Subsidiarity. Subsidiarity is the principle that allocates decision-making responsibilities to the individuals or entities that are primarily affected by these decisions. Decisions are only “bumped up” to the larger community level, territorial level, national level, regional, or even global level, if they cannot be dealt with at the lower level of aggregation…why is this important for food security in the Arab Region? Because priority issues of food insecurity can only be addressed through a regional approach.
Even before the Arab uprisings and revolutions, there were regional voices openly calling for the Arab Countries to realize that the externalities of country-specific conflicts and food insecurity aggregated to form problems that could not be adequately dealt with at the country-level. These voices were also suggesting that addressing issues of food insecurity by regional initiatives may have, as indirect impacts, the reduction of tensions and crises that cause conflicts.
Now, the unprecedented levels of violence and suffering, again call for interventions at the regional level. The millions of displaced, refugees, occupied and persecuted people in the Region represent an absolute priority for emergency food security intervention. There are apparent signs of “fatigue” at the global level with respect to assisting with local and national level interventions (as of September 2014, only 40% of the required USD1.5billion had been collected to come to the help of Syrian Refugees). A further invitation for regional efforts to fill the gap—will the region respond? One lesson from almost all crises is that it is never too early to address the underlying causes of the emergencies—as long as this does not detract from dealing with the emergency interventions on the ground. Again, even before the recent revolutions, Africa and the Arab Region were the two regions where only limited—if any—progress was being made on the hunger and malnutrition fronts (the MDG-1, or first Millennium Development Goal). True long-term progress on improving the four components of food security (availability, access, utilization and stability) has interventions that can only happen at a regional level. This includes region-wide collaboration in the areas of facilitation of trade in agricultural products through tariff and non-tariff interventions, the facilitation of FDI’s from within the Region into sustainable agriculture production and processing of food products, research and knowledge exchange into what works in water-saving food production - as well as - in the evaluation of the impact of subsidies applied by the countries of the region. On a broader level, there needs to be a concerted effort to scale up, not just the complementarities in economic potential across countries in the region, but also its social and cultural complementarities as well. It is only through these intimately integrated interventions that the Region can achieve the required top down as well as bottom up commitment to achieving economic, social and cultural integration.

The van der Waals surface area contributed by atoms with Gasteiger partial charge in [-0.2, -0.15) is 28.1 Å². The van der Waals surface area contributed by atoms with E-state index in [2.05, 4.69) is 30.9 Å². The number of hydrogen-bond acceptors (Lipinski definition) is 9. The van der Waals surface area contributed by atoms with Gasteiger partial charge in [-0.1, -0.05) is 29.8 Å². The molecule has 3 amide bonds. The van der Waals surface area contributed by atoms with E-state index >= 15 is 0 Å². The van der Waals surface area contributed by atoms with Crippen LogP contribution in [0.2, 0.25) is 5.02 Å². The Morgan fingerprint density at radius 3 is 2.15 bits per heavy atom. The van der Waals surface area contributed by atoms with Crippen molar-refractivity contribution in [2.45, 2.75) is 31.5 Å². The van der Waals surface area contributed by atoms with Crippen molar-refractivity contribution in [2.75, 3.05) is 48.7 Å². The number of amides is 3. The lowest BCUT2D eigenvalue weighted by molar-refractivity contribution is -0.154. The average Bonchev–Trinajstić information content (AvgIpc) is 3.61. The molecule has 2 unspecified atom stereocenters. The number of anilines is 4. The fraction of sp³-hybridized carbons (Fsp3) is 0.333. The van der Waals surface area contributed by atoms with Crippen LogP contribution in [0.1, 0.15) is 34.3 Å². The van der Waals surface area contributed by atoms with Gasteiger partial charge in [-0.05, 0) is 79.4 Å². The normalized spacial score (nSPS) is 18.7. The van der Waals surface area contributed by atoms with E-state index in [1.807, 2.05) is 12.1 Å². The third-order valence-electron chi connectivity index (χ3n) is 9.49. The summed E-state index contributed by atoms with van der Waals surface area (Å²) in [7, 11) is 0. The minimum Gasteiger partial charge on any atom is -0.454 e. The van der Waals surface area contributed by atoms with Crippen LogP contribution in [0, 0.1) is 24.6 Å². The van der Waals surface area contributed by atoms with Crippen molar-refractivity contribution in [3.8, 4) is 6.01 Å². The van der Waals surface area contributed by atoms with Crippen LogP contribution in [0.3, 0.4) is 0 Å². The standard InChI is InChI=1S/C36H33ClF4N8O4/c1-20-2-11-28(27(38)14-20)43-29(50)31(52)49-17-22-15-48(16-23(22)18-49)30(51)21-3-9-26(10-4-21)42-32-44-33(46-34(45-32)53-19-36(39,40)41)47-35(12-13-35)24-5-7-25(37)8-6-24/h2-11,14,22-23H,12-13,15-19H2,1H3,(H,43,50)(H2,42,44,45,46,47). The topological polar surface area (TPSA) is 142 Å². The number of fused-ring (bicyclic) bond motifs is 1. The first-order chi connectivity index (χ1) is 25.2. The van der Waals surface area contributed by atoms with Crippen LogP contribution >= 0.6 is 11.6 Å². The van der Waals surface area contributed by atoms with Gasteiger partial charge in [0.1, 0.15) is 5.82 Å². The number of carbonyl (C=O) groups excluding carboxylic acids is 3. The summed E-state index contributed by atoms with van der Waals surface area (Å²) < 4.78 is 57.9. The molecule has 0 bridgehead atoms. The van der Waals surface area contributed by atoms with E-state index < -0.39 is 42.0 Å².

The priorities for countries of the Region are clear: (i) intensify the emergency interventions on the ground through the agencies (most of them UN/global) that are presently providing direct assistance on food security on the ground; (ii) support the League of Arab States and other regional agencies in devising an effective and nimble mechanism for emergency interventions; and (iii) quickly revise existing regional food security and other development plans and identify (perhaps prioritize?) the ones that are truly regional in nature as they are the ones that have most suffered historically. Whatever the technical word for Subsidiarity is—its manifestation is quickly recognizable: solidarity among countries that all have something to gain collectively.